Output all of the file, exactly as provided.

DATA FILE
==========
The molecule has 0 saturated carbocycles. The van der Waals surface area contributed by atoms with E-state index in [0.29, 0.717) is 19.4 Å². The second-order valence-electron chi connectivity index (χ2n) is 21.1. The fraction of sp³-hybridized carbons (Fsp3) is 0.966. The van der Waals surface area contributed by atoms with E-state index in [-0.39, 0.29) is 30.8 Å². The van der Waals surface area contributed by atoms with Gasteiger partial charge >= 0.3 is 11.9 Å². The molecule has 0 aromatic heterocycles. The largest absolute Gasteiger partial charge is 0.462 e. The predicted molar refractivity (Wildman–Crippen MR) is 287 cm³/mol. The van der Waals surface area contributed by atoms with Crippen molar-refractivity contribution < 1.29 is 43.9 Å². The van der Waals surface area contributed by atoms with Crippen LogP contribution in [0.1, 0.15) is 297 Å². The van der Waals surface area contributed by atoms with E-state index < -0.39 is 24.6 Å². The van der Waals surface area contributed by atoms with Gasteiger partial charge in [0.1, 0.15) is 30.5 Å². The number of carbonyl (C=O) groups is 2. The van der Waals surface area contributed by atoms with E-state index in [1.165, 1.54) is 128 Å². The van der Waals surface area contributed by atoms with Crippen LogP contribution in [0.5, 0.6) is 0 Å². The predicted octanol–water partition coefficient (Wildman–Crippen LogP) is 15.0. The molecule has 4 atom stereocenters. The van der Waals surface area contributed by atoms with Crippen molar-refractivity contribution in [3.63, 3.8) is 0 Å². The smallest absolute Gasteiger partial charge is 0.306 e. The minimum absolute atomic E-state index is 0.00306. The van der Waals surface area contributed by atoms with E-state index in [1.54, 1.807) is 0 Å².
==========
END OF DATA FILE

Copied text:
The molecule has 0 saturated carbocycles. The van der Waals surface area contributed by atoms with E-state index in [0.29, 0.717) is 19.4 Å². The second-order valence-electron chi connectivity index (χ2n) is 21.1. The fraction of sp³-hybridized carbons (Fsp3) is 0.966. The van der Waals surface area contributed by atoms with E-state index in [-0.39, 0.29) is 30.8 Å². The van der Waals surface area contributed by atoms with Gasteiger partial charge >= 0.3 is 11.9 Å². The molecule has 0 aromatic heterocycles. The largest absolute Gasteiger partial charge is 0.462 e. The predicted molar refractivity (Wildman–Crippen MR) is 287 cm³/mol. The van der Waals surface area contributed by atoms with Crippen molar-refractivity contribution < 1.29 is 43.9 Å². The van der Waals surface area contributed by atoms with Crippen LogP contribution in [0.1, 0.15) is 297 Å². The van der Waals surface area contributed by atoms with E-state index < -0.39 is 24.6 Å². The van der Waals surface area contributed by atoms with Gasteiger partial charge in [0.1, 0.15) is 30.5 Å². The number of carbonyl (C=O) groups is 2. The van der Waals surface area contributed by atoms with E-state index in [1.165, 1.54) is 128 Å². The van der Waals surface area contributed by atoms with Crippen LogP contribution in [0.5, 0.6) is 0 Å². The predicted octanol–water partition coefficient (Wildman–Crippen LogP) is 15.0. The molecule has 4 atom stereocenters. The van der Waals surface area contributed by atoms with Crippen molar-refractivity contribution in [3.63, 3.8) is 0 Å². The smallest absolute Gasteiger partial charge is 0.306 e. The minimum absolute atomic E-state index is 0.00306. The van der Waals surface area contributed by atoms with E-state index in [1.54, 1.807) is 0 Å².